Relationship education protests spread to third primary

Demonstrators from Birmingham join protest outside Nottingham school

Tes Reporter

A demonstration about relationships education took place outside a primary school in Nottingham.

Protests against relationships and sex education in classrooms have spread to another primary school.

A demonstration was held near Fernwood Primary School in Nottingham today with organisers protesting against what they have claimed is the "sexualisation" and "indoctrination" of children there.

One of the men at the demonstration was Amir Ahmed, who was recently banned by an injunction from protesting outside the gates of Anderton Park Primary School in Birmingham.

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There have been 17 weeks of demonstrations at the Birmingham primary, which one organiser claimed was "over-emphasising a gay ethos".

Protests have also been held at Parkfield Community School, in the Alum Rock area of the city.

Both demonstrations have previously been labelled "unacceptable" by education secretary Damian Hinds.

Labour MP Lilian Greenwood, whose Nottingham South constituency includes the Arleston Drive school, said she would meet with any concerned parents, but that she had not heard "from a single Fernwood parent" who wanted the protests.

Nottingham City Council also backed the school's leadership, adding it appeared none of the protesters had any direct link to Fernwood.

Speaking after Monday's protest, Mr Ahmed said: "It's a different school, community and city, but the issues are the same.

"Government policy is such it is foisting an agenda on young children for parents who run a traditional conservative family.

"[The teaching] runs contrary to their values."

But those in a nearby, larger counter-protest – some holding rainbow flags – condemned the demonstration as "bigotry and homophobia".

However, Mr Ahmed, who is not a parent at either school, said: "It really isn't about the LGBT issue – it's about indoctrination being pushed."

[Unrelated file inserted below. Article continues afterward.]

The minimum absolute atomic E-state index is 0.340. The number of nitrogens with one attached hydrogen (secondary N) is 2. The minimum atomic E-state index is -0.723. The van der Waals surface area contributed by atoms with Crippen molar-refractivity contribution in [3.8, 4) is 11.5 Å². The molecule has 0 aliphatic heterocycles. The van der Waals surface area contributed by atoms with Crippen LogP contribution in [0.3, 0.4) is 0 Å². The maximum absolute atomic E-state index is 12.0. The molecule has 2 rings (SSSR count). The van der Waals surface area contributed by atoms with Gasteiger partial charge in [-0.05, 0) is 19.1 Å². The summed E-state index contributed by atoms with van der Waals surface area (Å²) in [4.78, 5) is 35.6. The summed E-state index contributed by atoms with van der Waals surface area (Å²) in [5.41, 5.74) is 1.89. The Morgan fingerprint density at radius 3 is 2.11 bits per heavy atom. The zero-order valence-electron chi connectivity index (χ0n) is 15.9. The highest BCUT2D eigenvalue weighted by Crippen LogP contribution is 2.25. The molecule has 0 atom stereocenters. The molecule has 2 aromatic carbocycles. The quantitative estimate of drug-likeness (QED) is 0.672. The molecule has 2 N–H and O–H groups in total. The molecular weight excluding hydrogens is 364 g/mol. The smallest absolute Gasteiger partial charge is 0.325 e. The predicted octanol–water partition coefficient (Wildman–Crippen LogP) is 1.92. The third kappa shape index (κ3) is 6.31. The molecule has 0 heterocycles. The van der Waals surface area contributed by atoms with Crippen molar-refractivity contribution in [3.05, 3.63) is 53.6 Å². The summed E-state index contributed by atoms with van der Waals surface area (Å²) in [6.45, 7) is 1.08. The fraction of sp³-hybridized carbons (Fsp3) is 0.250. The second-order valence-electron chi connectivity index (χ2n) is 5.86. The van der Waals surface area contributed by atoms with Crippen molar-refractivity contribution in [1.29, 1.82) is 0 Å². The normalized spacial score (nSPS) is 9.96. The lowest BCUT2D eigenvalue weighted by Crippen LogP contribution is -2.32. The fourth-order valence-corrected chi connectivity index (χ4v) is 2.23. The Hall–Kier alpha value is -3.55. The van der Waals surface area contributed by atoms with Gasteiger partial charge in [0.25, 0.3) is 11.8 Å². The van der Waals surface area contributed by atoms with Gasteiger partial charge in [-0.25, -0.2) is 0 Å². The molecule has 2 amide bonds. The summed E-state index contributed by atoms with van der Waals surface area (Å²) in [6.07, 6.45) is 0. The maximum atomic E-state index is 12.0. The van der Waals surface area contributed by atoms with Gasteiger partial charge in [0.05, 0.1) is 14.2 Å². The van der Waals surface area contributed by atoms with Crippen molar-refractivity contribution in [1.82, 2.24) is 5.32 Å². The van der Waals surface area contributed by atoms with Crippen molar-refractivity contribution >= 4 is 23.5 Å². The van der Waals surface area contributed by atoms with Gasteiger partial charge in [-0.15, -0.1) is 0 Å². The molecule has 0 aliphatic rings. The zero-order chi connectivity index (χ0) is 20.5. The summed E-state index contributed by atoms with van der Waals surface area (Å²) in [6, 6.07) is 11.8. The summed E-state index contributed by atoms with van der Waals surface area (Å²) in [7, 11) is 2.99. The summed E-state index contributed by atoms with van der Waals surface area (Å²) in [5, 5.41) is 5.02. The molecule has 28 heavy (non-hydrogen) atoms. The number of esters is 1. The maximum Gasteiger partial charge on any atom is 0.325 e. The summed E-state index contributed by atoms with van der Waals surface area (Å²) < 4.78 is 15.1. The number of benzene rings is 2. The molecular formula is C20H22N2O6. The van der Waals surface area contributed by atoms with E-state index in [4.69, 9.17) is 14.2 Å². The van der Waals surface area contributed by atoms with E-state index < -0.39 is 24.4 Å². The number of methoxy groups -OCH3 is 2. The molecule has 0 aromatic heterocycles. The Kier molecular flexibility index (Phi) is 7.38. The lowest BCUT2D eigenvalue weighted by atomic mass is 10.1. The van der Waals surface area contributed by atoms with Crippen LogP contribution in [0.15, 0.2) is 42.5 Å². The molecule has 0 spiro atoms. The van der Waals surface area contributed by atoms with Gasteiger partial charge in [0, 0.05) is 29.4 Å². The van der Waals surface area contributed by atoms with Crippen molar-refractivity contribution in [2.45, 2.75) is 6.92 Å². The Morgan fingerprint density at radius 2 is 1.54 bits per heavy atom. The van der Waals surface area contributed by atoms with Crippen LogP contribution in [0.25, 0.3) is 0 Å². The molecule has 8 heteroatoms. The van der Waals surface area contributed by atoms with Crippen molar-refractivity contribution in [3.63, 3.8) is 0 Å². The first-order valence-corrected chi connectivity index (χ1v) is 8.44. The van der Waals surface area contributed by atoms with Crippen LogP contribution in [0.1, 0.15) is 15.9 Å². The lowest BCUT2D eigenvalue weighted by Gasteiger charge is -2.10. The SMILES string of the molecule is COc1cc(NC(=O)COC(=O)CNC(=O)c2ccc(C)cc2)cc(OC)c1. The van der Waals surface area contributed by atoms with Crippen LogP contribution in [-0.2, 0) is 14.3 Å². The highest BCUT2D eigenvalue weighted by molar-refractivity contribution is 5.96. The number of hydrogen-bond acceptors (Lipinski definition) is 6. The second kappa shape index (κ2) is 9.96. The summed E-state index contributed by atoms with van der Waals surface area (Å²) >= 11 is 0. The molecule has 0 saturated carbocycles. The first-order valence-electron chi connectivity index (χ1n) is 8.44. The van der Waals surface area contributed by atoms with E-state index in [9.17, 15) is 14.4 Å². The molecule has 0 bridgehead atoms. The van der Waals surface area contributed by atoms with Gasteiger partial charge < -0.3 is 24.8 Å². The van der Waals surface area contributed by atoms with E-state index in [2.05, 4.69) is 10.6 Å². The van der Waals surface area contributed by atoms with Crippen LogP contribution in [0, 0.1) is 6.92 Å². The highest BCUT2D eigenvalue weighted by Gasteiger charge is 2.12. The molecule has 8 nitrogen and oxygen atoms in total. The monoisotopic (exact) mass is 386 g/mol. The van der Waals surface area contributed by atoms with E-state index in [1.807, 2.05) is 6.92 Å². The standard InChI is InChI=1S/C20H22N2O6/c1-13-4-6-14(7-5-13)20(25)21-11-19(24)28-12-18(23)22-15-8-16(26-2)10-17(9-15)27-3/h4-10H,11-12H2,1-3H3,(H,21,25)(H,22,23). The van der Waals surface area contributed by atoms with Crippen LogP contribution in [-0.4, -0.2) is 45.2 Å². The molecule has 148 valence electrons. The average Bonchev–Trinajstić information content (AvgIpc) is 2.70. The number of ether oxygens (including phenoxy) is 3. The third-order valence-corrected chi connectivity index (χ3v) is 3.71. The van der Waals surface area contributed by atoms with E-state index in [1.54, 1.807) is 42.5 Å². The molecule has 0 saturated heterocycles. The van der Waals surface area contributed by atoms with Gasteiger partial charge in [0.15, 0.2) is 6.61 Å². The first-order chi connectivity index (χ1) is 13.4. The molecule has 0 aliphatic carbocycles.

The council has said schools are "duty-bound" to teach relationships and sex education (RSE) at primary age, and teachers were experienced enough to make it age-appropriate.

Ahead of the protests, Ms Greenwood raised the prospect of the demonstration with Mr Hinds.

Mr Hinds said the government had been "working closely" with councils, teaching unions, Ofsted and the police "to understand if there are similar issues emerging in other parts of the country" and "take action".

He added: "Ultimately, we will back headteachers to make the final decisions about what is taught in schools."

Another of the protest's organisers, Ayaz Ahmed, told the Press Association he got involved after being contacted on Wednesday by parents at the school, who wanted to mount a demonstration.

The father-of-three, who is from Nottingham but has no children himself at the school, previously attended meetings in Birmingham about demonstrations there.

The 40-year-old said the parents wanted a consultation with the school, and the campaign would continue to "build-up" until they succeeded.

He met with Nottingham City Council's leader David Mellen and its elected education chief on Thursday.

In a statement, Councillor Mellen said: "In modern Britain, families come in many different shapes and sizes, including same-sex parents, single parents, fostering and adoptive parents.

"It is important that children and young people are given the opportunity to explore a range of family and relationship types in a way that is supportive, inclusive and affirms children's different experiences of family life.

"So far I haven't heard from a single Fernwood parent who wants him or the other protesters to be here."

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Tes Reporter

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